Saturday, October 25, 2014

BUDDHACARITA 12.82: Towards Springing Up, By Going Back

parataḥ paratas tyāgo yasmāt tu guṇavān smtaḥ |
tasmāt sarva-parityāgān manye ktsnāṁ ktārthatām || 12.82 

But since abandonment that goes further and further back,

Is known, according to tradition, to be excellent,

Therefore I suppose that from abandoning all

Follows complete accomplishment of the task.”

The 14-verse speech which ends with today's verse, I have been memorizing in a 2-6-3-3 formation. Hence,
  • BC12.69-70 is the bodhisattva's subjective view (memorable words: avaimi, manye);
  • BC12.71-76 is objective consideration grounded in causality (memorable words: pratyaya; saty ātmani);
  • BC12.77-79 presages the third noble truth (memorable word: nairguṇya); and
  • BC12.80-82, in representing the bodhisattva's conclusion, also presages the complete accomplishment of his task (memorable words: kalpitena kim ātmanāmanye kṛtsnāṁ kṛtārthatām).
Just as the fourth line in a 4-line Chinese poem traditionally brings together the themes developed in the previous three lines, the manye (“I suppose”) of the 4th pāda of today's verse completes a circle by echoing the manye of BC12.70. Similarly, the parataḥ parataḥ of today's verse echoes the same phrase in BC12.69, bringing the whole of the bodhisattva's speech together.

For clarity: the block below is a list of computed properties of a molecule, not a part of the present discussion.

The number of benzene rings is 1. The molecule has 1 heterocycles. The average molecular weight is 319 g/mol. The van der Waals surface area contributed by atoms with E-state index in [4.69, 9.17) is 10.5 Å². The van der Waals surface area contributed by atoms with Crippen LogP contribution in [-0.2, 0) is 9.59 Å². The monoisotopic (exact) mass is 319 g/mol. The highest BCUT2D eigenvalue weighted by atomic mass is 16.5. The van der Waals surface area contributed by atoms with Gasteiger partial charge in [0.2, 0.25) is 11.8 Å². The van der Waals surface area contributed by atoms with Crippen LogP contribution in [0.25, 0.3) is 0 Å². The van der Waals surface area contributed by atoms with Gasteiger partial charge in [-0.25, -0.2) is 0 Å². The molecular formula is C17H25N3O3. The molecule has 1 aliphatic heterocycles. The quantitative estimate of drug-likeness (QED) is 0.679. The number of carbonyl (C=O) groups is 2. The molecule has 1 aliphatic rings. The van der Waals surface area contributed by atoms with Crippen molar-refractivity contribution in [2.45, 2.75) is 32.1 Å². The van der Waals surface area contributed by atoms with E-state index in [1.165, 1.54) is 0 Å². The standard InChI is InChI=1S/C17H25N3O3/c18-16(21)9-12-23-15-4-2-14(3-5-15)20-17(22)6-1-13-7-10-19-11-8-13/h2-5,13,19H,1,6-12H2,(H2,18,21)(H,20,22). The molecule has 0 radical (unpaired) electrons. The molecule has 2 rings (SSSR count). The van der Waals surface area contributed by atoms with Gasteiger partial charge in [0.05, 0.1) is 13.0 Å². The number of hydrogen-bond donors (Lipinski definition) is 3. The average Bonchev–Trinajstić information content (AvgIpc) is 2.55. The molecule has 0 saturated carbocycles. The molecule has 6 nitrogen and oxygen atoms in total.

The effect is to give added force to the conclusion of the concluding verse in the speech:
sarva-parityāgān manye kṛtsnāṁ kṛtārthatām,  
"I suppose that from abandoning all follows complete accomplishment of the task."

In MMK chap. 26, Nāgārjuna outlines in brief the twelvefold chain whereby ignorance (1. avidyā) leads to doings (2. saṁskārāḥ), leading to consciousness (3. vijñānam), leading to psychophysicality (4. nāmarūpam), leading to six senses (5. ṣaḍ-āyatanam), leading to contact (6. saṁsparśaḥ), leading to feeling (7. vedanā), leading to thirsting (8. tṛṣṇā), leading to grasping hold (9. upādānam), leading to becoming (10. bhavaḥ), leading to birth (11. jātiḥ), leading to the suffering of aging and death, and so on (12. jarā-maraṇa-duḥkhādi).

But this twelvefold chain, working backwards -- going further and further back -- is also the means whereby the task of stopping suffering is completely accomplished. Hence, having outlined the twelvefold chain whereby ignorance feeds through to the suffering of aging, death and the rest, Nāgārjuna concludes MMK chapter 26 by stating: